One Orange to Unite Them All

It is not, as I have explained to Joe a million times, that I am picky.  I am not picky.  I am precise.  I like things done the right way (and it is totally a co-incidence how often that correlates to my way) and I like to give things a lot of thought before they happen to make sure that things do mostly work out and I minimize uncomfortable surprises.

This makes knitting pretty much the perfect hobby for me, since there’s nobody to tell me that I can’t have it my way the right way all the time, and pretty much no limit to the number of times that I can rip things back and mess with them to satisfy my own set of peculiar standards, and it makes me just about the worst person in the world to be whacking dye on things.. because it’s so hard to plan and I know nothing about it and I don’t understand how it works and all of that would be bad enough – but add in that dye is permanent and you get someone (that would be me) who’s really reluctant to dye yarn- lest I get a mess that I can’t fix. This is bad enough with regular yarn, but with handspun?  I would be less likely to take up emu plucking as a hobby than dye handspun.

Now my friend Tina,  she’s not afraid of dyeing anything- and if you’re as dye repressed as I am, I would bet you $5 that the amount of abandon she has around this topic would be as disconcerting for you as it was for me.  Tina dyes like nothing bad can happen.  She dyes like yarn won’t be ruined if you make a mistake, she dyes like there’s no limit to the amount of dye and yarn there is in the world… she’s just not worried about it at all – and this makes us an unlikely dye team.  I stand behind her and say "Are you sure you want to put that much dye on?" or "That seems like a lot" or "Why not one skein instead of two" or "Can’t we just dip a corner in?" 

When Tina hears this, she just smiles and says something subtle like "Me dyer. You writer.  Shut up."

I do.  Mostly.

This weekend, Tina and I spent a good long time trying to dye my handspun.  I had a specific orange in mind that I wanted, and Tina was determined to help me find it.  We started by looking at other oranges (oranges inferior to the one in my mind) and critiquing them.  When Tina had an idea what I wanted, she started testing.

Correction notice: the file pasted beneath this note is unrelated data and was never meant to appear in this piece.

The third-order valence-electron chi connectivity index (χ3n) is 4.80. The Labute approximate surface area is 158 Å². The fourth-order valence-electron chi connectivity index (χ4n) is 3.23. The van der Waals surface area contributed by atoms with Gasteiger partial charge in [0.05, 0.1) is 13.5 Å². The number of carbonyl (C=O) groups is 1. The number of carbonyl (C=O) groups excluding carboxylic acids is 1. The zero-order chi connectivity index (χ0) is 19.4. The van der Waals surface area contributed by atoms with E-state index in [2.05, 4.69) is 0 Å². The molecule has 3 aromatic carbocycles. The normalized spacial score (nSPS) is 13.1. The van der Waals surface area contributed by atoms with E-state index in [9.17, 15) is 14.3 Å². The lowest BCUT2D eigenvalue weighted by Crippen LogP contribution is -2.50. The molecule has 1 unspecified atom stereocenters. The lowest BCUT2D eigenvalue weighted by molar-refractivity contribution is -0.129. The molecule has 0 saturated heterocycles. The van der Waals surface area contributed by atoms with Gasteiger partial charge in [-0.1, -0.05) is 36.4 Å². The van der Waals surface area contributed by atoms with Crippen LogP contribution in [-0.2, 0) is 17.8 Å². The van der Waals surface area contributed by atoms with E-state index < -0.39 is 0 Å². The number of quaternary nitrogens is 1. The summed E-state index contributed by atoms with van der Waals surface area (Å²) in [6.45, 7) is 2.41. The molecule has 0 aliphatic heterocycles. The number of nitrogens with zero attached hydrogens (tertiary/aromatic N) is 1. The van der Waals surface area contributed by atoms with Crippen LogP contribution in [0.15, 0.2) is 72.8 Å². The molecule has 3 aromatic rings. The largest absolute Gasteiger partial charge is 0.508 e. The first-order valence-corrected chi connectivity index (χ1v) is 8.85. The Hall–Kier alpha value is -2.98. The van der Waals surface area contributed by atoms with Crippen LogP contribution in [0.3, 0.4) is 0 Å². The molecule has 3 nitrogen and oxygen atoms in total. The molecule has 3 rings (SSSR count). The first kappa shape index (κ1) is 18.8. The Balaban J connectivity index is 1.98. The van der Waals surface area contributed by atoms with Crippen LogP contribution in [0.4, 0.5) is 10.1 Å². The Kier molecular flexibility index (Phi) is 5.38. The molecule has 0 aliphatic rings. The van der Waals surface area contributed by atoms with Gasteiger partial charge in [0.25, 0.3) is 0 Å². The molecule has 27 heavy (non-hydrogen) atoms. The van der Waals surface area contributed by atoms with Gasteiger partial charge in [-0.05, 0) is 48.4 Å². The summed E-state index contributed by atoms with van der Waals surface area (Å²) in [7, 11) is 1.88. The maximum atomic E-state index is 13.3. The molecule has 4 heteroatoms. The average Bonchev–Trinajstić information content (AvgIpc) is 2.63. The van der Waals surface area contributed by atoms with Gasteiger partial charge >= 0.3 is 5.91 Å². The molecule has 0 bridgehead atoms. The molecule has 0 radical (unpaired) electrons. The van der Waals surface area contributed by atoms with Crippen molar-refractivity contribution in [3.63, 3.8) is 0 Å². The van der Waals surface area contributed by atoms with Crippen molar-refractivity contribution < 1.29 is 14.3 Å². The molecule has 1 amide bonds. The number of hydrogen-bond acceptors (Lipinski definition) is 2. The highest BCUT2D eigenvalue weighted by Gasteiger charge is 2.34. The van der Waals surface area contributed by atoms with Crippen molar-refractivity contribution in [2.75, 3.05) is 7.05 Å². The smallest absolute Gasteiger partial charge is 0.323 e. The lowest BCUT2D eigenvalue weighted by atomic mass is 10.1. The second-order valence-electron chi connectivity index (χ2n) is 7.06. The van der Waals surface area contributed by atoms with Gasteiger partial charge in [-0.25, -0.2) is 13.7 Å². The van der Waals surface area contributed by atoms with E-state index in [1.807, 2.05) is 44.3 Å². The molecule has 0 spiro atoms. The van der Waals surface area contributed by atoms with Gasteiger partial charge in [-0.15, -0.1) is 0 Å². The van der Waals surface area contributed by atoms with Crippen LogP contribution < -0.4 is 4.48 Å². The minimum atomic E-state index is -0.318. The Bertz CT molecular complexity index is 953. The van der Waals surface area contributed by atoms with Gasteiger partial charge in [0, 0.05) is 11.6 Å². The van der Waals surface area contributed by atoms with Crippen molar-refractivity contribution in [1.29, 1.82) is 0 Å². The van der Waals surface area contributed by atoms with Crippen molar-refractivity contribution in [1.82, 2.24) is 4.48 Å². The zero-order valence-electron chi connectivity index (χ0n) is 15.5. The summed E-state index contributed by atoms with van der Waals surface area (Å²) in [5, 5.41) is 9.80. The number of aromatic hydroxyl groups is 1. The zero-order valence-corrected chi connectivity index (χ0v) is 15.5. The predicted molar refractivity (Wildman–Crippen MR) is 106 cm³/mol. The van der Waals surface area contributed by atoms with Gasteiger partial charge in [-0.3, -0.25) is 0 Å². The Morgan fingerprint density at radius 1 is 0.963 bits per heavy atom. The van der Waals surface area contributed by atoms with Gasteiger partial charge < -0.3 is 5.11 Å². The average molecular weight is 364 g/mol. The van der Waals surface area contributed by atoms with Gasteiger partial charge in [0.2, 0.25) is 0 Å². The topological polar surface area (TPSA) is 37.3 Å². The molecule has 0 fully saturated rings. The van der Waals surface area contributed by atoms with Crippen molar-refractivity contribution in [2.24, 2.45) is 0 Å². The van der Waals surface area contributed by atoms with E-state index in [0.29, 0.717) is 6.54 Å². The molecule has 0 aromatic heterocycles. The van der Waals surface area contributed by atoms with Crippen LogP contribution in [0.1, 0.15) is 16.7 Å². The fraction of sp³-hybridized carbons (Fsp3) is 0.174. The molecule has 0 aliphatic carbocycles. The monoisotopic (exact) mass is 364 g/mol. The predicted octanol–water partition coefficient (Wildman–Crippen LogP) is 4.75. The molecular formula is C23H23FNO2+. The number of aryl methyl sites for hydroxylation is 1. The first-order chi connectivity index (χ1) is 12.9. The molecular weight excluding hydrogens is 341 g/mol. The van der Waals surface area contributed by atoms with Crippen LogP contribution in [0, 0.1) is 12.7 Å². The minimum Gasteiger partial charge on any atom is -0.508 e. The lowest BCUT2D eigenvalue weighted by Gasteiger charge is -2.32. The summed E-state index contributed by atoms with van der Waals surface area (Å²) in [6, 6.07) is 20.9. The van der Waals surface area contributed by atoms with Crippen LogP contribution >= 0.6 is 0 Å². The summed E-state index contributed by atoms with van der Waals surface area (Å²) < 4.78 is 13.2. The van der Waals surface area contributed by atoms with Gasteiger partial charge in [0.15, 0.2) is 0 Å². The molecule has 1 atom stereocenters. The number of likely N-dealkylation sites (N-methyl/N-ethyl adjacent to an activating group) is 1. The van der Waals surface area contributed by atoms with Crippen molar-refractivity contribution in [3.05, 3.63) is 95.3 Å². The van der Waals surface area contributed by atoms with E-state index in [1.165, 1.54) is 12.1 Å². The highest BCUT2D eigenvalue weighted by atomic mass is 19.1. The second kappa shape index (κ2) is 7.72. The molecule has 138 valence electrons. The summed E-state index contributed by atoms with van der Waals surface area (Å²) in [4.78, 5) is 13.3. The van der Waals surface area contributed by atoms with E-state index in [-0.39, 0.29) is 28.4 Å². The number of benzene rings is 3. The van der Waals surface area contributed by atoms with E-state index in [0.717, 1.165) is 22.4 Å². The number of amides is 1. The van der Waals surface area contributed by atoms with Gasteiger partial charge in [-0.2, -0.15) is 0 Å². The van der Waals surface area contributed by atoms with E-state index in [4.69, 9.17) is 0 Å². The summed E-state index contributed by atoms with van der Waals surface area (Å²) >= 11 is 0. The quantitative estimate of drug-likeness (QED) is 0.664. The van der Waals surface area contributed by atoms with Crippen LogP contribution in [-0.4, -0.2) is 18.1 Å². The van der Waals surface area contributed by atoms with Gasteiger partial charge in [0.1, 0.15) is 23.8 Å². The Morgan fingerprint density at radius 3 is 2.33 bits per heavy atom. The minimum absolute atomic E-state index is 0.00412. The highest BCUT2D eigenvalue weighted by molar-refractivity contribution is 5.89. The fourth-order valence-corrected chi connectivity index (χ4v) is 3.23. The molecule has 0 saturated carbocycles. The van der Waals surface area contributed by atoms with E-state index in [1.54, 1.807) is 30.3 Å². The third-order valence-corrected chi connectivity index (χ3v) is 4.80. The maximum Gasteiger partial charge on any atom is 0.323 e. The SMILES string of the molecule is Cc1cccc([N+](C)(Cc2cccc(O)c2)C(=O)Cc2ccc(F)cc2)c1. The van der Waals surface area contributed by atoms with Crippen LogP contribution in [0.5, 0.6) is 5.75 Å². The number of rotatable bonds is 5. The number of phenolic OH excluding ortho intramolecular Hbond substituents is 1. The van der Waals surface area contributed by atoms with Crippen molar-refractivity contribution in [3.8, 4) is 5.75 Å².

My job? Be picky precise.  We spent hours. We had conversations like this.

Me: Tina, that’s not right.
Tina: Not right how?
Me: It’s too blue.  The orange is too blue. 
Tina: Right.  The orange is too blue – so more red?
Me: No. It needs to be dirtier.
Tina: Dirtier? Like this?
Me: No.  Like that.  That over there. That bush has almost the right colour of orange flowers except for they are too rosy.
Tina:Too rosy? 
Me: Too rosy. And it should be fiercer.
Tina: Fiercer… like that? 
Me: No.  Now it’s an angry fierce.  It should by cozy. 
Tina: Cosy like brown or cozy like red?
Me: Cosy like brown.  But less pink.  Not a pink brown. 
Tina:  Of course not.  That would be ridiculous.
Me: Exactly, and it shouldn’t have cool yellow. Warm yellow.
Tina: Just warm, or warm and dirty?
Me: Warm and dirty.
Tina: Awesome.  Like this? Does it need to be cozy, warm and dirty or are we done with cozy.
Me:  Oh no. Still cozy.
Tina: Naturally.  Let’s do another skein.

On and on it went, with Tina making notes and mixing dyes and me describing (poetically) the sort of orange that I wanted and the general mood of the colour.
(Again, I point out that I am not picky, it is just that I care a great deal. I’m misunderstood as an artist.)  We went on and on and Tina… well.  She seemed to be having a lot of fun, which is interesting, because it’s sort of the opposite way that Joe seems to feel about the version of this that you play when you have to choose a colour for the kitchen paint job.

We knew we had it when we pulled out a test skein that had both of us gasping.

Perfect. Absolutely perfect.  We duplicated it on another skein….  just to make sure it was repeatable…

and then my handspun had its turn. 


Perfect orange.  Just perfect. 

I still don’t know what I’m going to make out of it.. but the pleasures of a deeply personal orange can’t be underestimated.

I love this colour, and I think Tina must too, because in the last 12 hours-

She’s put it on everything.